North Carolina participates in the National Association of State Directors of Teacher Education and Certification Interstate Agreement.
Alternatively, individuals with a bachelor's degree can apply for a lateral-entry provisional license. Once approved, they may teach for a period of up to two years while they work toward full licensure. Working with the DPI, they develop a list of courses they still need to take in order to meet the educational requirements established by the state. After completing these courses, lateral entry teachers must pass the exam associated with their teaching grade level.
North Carolina participates in the National Association of State Directors of Teacher Education and Certification Interstate Agreement. This allows for individuals who hold a teaching license from another state to apply for provisional licensure in North Carolina. Like lateral-entry teachers, teachers who have licenses from another state must still ultimately meet the educational requirements set out by the DPI to become fully licensed. Individuals who possess a North Carolina teaching license may also qualify to teach in other states, but they will likely need to meet that state's requirements to teach for an extended period of time.
Common Courses for Teaching Degrees in North Carolina
Associate Degree in Teaching
|Classroom Management and Instruction||This class provides an introduction to the knowledge and skills educators need to lead classrooms. Students explore topics like learning differences, teaching strategies, and developmentally appropriate guidance techniques.|
|Learning Theory||In this class, students examine the various styles of classroom learning. The course emphasizes the development of cognitive skills, the forms of intelligence, and how motivation influences learning.|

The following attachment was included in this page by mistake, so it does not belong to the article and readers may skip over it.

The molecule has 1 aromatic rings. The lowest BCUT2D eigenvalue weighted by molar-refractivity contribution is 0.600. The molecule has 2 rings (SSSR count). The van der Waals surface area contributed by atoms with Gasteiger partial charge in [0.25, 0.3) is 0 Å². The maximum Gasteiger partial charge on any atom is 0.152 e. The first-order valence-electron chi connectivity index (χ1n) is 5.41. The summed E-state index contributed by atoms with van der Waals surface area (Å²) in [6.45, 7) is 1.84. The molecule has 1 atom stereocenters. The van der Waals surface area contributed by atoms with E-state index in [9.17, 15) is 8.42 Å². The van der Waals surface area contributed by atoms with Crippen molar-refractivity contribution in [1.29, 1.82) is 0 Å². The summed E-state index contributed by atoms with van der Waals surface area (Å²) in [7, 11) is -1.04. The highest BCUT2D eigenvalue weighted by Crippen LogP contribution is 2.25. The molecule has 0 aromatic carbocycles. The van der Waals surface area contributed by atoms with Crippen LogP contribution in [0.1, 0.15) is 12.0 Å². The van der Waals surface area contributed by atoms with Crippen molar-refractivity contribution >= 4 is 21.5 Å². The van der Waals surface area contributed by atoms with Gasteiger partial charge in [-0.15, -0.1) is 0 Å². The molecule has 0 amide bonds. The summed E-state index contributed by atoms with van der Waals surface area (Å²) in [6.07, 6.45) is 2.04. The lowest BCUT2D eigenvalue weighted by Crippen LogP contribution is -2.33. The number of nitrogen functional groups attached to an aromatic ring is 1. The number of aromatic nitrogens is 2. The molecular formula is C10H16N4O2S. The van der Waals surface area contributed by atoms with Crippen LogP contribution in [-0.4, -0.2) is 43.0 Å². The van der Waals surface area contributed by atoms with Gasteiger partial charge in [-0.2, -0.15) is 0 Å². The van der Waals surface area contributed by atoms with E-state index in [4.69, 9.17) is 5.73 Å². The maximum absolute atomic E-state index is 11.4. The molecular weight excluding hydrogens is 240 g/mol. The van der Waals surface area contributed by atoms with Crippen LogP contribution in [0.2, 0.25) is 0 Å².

|Curriculum Planning||All teachers need to create curricula for their students. This class offers an opportunity to design, implement, assess, and alter a draft curriculum specifically for elementary-age learners.|
Bachelor's Degree in Teaching
|The Science of Learning||Through the examination and application of cognitive and educational psychology, this course explores the ways in which students learn and how educators can best support that learning.|
|Risk and Resiliency||Teachers will invariably encounter students at risk of educational failure. This course helps educators identify the warning signs and teaches them how to work with colleagues and community partners to help students succeed.|
|Schooling in the United States||In this class, students take on a broader perspective about the role of schooling and education in our society. The course covers the opportunities and limitations of different schooling models.|
Master's Degree in Teaching
|Introduction to the Education of Exceptional Learners||All teachers can benefit from a greater understanding of the unique needs of special education students. This course demonstrates the importance of inclusive learning and shows educators how to coordinate services to meet students' needs.|
|Schools, Culture, and Communities||Students do not live or learn in isolation. In this class, aspiring teachers study the influence of family, community, and society on a student's education. The course also helps teachers develop critical communication and collaboration skills.|